J.P.: A big thank you to Archie, Bill, and Paul for being This Queer Book Saved My Life’s first Patreon supporters. Their sponsorship level directly supports transcription services that ensure the podcast is accessible to our deaf and hard of hearing audiences. Patreon supporters help keep us on the air and promote accessibility. Patreon supporters receive a variety of benefits from this podcast, including shout outs in our episodes, social media mentions, access to live-streaming events, virtual lunch with me, or even better, bring me to work day where I can do a talk and Q&A around queer diversity, equity, and inclusion. You can subscribe at patreon.com/thisqueerbook


When a book opens up a whole new world of queer language it can lead us to on a journey to read the world itself. Here’s more of my conversation with Paul.

J.P.: What was the experience when you finished it? What were you feeling?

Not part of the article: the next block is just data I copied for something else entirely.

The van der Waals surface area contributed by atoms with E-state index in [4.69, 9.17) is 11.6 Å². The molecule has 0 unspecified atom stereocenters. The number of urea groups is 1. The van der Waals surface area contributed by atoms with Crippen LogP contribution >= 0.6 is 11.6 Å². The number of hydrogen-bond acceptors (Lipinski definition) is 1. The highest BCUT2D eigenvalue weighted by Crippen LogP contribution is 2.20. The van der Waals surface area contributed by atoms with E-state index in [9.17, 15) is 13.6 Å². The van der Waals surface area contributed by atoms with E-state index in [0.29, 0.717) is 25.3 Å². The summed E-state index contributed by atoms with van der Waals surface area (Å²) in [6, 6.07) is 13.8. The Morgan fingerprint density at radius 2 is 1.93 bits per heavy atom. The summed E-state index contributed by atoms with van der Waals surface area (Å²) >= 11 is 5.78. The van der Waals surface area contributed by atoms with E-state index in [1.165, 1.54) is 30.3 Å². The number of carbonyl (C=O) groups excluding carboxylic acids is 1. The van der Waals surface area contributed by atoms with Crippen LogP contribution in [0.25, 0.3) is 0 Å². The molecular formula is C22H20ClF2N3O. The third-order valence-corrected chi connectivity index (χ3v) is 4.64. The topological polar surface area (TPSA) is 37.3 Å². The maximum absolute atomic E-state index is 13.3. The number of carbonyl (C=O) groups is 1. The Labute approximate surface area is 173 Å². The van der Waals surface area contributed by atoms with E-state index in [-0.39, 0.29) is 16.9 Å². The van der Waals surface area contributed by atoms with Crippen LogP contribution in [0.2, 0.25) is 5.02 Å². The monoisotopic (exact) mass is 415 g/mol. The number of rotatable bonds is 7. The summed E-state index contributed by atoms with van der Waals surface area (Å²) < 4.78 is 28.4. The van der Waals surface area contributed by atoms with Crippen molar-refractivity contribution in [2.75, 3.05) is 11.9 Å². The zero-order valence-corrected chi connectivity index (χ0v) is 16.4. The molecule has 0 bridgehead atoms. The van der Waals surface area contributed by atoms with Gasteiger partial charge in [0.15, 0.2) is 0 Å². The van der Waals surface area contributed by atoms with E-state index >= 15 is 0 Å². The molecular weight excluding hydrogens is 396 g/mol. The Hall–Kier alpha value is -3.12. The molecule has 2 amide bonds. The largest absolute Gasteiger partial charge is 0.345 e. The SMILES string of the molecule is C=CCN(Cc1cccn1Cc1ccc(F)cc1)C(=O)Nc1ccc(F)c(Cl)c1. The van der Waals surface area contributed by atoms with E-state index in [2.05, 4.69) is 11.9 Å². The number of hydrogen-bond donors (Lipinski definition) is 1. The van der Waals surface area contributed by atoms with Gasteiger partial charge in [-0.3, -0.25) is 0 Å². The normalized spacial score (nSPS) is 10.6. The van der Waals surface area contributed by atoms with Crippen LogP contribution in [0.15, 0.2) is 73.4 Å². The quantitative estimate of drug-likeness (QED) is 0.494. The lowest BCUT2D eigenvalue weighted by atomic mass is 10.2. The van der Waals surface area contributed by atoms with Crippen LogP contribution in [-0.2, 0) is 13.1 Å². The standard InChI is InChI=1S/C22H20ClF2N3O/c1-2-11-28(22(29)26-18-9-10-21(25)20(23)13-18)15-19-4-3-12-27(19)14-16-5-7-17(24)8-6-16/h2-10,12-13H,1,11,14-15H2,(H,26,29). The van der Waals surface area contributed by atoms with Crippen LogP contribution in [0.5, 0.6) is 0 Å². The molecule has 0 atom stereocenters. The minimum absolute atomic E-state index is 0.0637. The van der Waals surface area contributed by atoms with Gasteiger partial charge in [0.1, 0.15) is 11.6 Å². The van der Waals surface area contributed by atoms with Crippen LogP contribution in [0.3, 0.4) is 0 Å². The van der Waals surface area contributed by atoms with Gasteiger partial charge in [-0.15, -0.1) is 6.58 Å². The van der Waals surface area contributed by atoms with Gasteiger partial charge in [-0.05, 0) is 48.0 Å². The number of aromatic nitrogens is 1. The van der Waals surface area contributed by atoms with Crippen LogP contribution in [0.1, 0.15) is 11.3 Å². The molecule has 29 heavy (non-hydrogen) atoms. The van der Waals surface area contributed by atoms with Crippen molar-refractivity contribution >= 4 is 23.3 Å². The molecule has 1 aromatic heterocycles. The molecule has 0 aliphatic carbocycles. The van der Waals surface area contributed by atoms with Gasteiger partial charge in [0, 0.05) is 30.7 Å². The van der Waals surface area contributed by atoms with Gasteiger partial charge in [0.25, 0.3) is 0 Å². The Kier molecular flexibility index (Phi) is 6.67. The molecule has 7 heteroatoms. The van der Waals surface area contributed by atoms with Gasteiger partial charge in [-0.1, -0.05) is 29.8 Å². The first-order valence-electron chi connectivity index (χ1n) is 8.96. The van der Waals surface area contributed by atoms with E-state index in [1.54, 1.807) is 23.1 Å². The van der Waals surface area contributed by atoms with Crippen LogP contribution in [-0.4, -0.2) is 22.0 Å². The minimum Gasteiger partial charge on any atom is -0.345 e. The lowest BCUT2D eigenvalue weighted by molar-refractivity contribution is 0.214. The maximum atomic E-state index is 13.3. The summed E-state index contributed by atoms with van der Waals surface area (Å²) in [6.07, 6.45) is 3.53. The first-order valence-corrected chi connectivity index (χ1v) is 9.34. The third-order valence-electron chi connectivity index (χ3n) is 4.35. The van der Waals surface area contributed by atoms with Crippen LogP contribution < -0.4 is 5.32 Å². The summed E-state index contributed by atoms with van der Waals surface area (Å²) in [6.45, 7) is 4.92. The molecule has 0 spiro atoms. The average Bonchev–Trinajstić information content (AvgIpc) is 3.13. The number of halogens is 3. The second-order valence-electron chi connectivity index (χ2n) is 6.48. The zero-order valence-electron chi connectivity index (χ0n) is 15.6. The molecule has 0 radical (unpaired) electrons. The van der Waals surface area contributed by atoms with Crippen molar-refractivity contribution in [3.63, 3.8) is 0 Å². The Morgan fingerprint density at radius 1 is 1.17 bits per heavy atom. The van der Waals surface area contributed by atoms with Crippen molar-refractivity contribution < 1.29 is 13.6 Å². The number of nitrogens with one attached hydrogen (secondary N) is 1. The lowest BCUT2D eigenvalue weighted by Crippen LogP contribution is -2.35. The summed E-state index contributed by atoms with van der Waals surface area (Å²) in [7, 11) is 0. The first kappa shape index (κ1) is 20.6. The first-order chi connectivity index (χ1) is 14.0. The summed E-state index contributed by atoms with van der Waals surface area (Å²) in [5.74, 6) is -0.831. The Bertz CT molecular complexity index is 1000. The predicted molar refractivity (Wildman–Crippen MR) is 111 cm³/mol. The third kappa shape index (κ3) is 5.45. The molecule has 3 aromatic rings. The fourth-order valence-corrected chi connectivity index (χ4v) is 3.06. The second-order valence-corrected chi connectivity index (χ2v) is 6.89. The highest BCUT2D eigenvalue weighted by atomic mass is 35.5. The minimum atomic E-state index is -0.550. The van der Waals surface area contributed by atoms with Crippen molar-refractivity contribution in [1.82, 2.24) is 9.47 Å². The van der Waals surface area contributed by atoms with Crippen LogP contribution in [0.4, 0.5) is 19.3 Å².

Paul: I almost always feel a sense of pride and accomplishment finishing a book. I think it’s like a journey, especially if it’s a book that I was meaning to read or had any level of expectation or emotional significance. I finish it and it’s like I finish that book I can now tell people I read that book. I think that’s really important to me. That’s definitely something with Quatrefoil that I was very excited. I read this book. I read this book that was also almost seventy years old at the time I read it. I think about things like that. I read something that maybe people aren’t talking about these days but I read something that definitely a lot of people talked about the year it came out and the years following. I usually think about when I finish a book like wow who can I now tell this to? Who can I talk to about this book? I read it and I also think a lot about, okay, what else did this author write?  I’m going to have to read other things that he wrote.

J.P.: so what is next in life for Paul Kafer

Paul: Ah, what is next in life for Paul Kafer. I’ve got a couple trips planned.

J.P.: You travel a lot. You travel a lot.